A Travellerspoint blog


From the plant to the cup

sunny 26 °C

P1010268.jpgCoffee beans, unripe

Halfway up the steep cobbled path to La Hesperia from the village of La Esperie on the Santo Domingo highway, a small coffee plantation nestles beneath the graceful shade of some banana trees.

The banana trees produce an extraordinary 'flower' along with the fruit

The enormous leathery banana leaves wave gently above the coffee plants like the swaying ears of adult elephants protecting their young. It´s a good combination.


I had never seen coffee growing before, so I was happy when one of the daily jobs allotted after breakfast was to pick the dark red, ripe berries, bring them up to the hacienda and harvest the fresh beans inside.
P1010267.jpgCoffee beans ripening

The beans are very pale and wrapped in a thin protective membrane, or 'cascara', like the skin of a peanut once it has been shelled. The beans, in their protective layers, are left for up to a week to dry in the sun. If there´s a lot of rain, this can take longer. We picked some cocoa beans as well, which would be made into chocolate at a later stage.
P1000799.jpgCocoa beans

When the time came to de-husk and roast the coffee beans, it was written up as one of the day´s jobs and I was quick to volunteer. What a delight! A whole morning ahead of me, hand-processing our own coffee!

The job of de-husking was fiddly and delicate. Lola, our cook and wife of Raul, the head worker on the reserve, showed me how to use an antiquated mill, or grinder; the kind of contraption I remember my grandmother using to make marmalade.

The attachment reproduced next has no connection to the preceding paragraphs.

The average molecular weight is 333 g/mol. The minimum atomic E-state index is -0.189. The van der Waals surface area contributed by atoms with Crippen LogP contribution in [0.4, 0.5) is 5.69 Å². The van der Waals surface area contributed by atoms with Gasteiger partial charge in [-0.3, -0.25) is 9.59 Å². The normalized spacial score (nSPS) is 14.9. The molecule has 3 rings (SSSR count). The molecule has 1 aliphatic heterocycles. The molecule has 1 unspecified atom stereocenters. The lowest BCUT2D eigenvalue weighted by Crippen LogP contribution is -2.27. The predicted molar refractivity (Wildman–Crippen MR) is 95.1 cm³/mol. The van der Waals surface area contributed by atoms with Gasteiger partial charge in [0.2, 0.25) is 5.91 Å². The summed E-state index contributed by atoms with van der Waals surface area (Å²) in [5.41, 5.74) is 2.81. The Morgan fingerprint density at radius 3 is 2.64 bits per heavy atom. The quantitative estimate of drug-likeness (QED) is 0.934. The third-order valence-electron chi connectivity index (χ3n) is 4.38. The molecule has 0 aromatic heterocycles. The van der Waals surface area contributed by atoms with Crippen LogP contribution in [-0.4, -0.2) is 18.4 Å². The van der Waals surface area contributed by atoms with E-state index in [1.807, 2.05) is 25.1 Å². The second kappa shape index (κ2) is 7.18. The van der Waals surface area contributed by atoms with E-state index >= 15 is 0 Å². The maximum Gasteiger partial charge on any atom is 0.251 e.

It was difficult to get the measure of - if the wings were too tight, I crushed the precious beans prematurely; if they were too loose, it was completely ineffective, allowing the beans through, still in their thin coats. I ended up finishing the job with my hands and would probably have been better off doing it this way from the outset. I blew the husks off as they came away, eventually leaving me with a bowl of fresh, pale coffee beans.
P1000800.jpgCoffee bean husks
P1000801.jpgCoffee beans, fresh

Now came the enjoyable part. I poured the beans into a dry pan and 'toasted' them for over an hour on our ancient outdoor gas stove. The aroma was divine and it was a pleasure to watch the beans slowly darkening to a familiar and unmistakeable rich shade of brown.
Every so often, Lolita would come out to check on me, as it would surely have been a shame to have the tiny but valuable crop burnt to ashes. After some seventy minutes, she pronounced the process 'termine' and the coffee 'listo'.

I admit to a certain small amount of pride at breakfast the following morning when 'my' coffee was served up in a steaming pot. Ah, the small pleasures of life...

Posted by Eleniki 11:58 Archived in Ecuador Tagged volunteer

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